Porsche importer Hugo Pulenta has promised to ship wine from his family’s vineyards in the Andean foothills in exchange for permits to bring his expensive cars into Argentina.
Under similar agreements with the government, Mitsubishi Motor Corp.’s representative will export peanuts while imported Subarus will be matched by sales of chicken feed to Chile.
President Cristina Fernandez de Kirchner, who won re-election Oct. 23, is forcing sellers of foreign-made cars to become exporters of everything from bio-diesel to bottled water in return for access to an auto market that’s growing 30 percent a year. Argentina introduced the program in March to boost exports, increase investment in local industry and shore up dwindling central bank reserves. The government forecasts the trade surplus will shrink to $8.6 billion next year from $12.1 billion in 2010.
Not everyone is pleased. “What we’ll see, if these measures continue, are fewer vehicle imports, less variety and lower sales,” said Marcos Ferrario, an economist who tracks the auto industry at Buenos Aires-based research company Abeceb.com. “It’s very difficult to counterbalance imports of luxury cars, which are worth about $150,000 each, with sales of olives or wines.”
Companies will have to match imports, dollar for dollar, with exports. To compensate for imports valued at $8 million this year, Pulenta’s Nordenwagen SA will supplement shipments of Bodegas Pulenta Estate wines, including those made from Argentina’s iconic malbec grape, with purchases of wines from other producers, Pulenta said. He’ll also ship olives. Pulenta, 57, has imported cars made by Stuttgart, Germany-based Porsche SE for 18 years.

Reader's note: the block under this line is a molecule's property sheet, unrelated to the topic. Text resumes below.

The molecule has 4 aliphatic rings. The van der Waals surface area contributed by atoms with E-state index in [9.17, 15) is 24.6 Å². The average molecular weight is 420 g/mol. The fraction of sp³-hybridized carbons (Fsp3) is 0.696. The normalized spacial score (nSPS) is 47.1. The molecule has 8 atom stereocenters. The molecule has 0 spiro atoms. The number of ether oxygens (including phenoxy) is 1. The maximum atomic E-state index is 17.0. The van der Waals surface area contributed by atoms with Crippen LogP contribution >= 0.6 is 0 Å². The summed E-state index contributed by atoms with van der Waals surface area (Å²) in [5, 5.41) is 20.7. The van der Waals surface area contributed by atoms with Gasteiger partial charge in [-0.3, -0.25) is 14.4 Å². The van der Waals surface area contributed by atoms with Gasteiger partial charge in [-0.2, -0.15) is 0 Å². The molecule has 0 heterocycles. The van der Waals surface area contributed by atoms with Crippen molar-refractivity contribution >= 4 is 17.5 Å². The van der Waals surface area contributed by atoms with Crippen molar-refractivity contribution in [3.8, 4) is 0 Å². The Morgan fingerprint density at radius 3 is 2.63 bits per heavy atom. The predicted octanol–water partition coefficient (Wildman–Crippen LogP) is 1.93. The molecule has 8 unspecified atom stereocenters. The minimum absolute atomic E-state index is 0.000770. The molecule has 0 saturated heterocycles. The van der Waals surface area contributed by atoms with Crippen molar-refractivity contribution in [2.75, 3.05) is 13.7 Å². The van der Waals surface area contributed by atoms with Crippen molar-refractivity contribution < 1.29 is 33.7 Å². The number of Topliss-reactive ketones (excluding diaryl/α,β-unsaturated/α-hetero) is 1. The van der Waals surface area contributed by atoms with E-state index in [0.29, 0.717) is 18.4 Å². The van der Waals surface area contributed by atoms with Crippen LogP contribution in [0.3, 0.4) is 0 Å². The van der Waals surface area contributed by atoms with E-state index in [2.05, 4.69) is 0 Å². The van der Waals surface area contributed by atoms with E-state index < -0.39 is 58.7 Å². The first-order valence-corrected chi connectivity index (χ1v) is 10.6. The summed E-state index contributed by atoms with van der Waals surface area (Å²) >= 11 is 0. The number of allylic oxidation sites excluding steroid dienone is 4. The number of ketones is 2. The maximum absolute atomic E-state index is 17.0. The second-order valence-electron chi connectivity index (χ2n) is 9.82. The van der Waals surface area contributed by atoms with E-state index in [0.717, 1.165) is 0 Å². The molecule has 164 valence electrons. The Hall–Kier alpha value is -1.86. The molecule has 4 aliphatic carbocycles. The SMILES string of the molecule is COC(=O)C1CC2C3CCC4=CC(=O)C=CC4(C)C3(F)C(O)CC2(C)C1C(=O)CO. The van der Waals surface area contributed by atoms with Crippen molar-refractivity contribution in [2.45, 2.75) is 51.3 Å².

BMWs for Rice
Before signing a deal on Oct. 13, Bayerische Motoren Werke AG sales had plummeted to a near standstill after authorities blocked imports from the Munich-based carmaker.
“For the last four months we have had no new cars to sell,” said Adrian Santos, 49, president of BMW dealership A. Santos SA, which has closed one of its two showrooms in the Buenos Aires metropolitan area.
BMW sold 18 vehicles in October, down from 270 a year ago, according to Argentina’s Car Dealers Association. Sales of the German autos fell 49 percent in the first 10 months of the year to 1,613 models from 3,133 in the same period of 2010.
The world’s leading manufacturer of luxury vehicles has committed to exporting auto parts, upholstery leather and processed rice, according to an Industry Ministry statement.
The program to reverse an auto-industry trade deficit that reached $3.3 billion in 2010 extends beyond companies that sell imported vehicles. Among the 17 agreements signed by Industry Minister Debora Giorgi this year is one for Volkswagen AG to invest 100 million euros ($138 million) at its factory in the province of Cordoba to boost production of gearboxes for export.
The Argentine units of France’s Renault SA and PSA Peugeot Citroen agreed to boost exports and use more locally made auto parts to reduce their imports, according to statements issued by the ministry.
As a result of the contracts, the government foresees the auto industry posting a trade surplus of $844 million by the end of 2012, Giorgi said in an Aug. 5 statement. This only includes auto-related goods, not malbec. The agreements don’t exempt Porsche, BMW and Fuji Heavy Industries Ltd., the maker of Subaru cars, from a 35 percent import tax.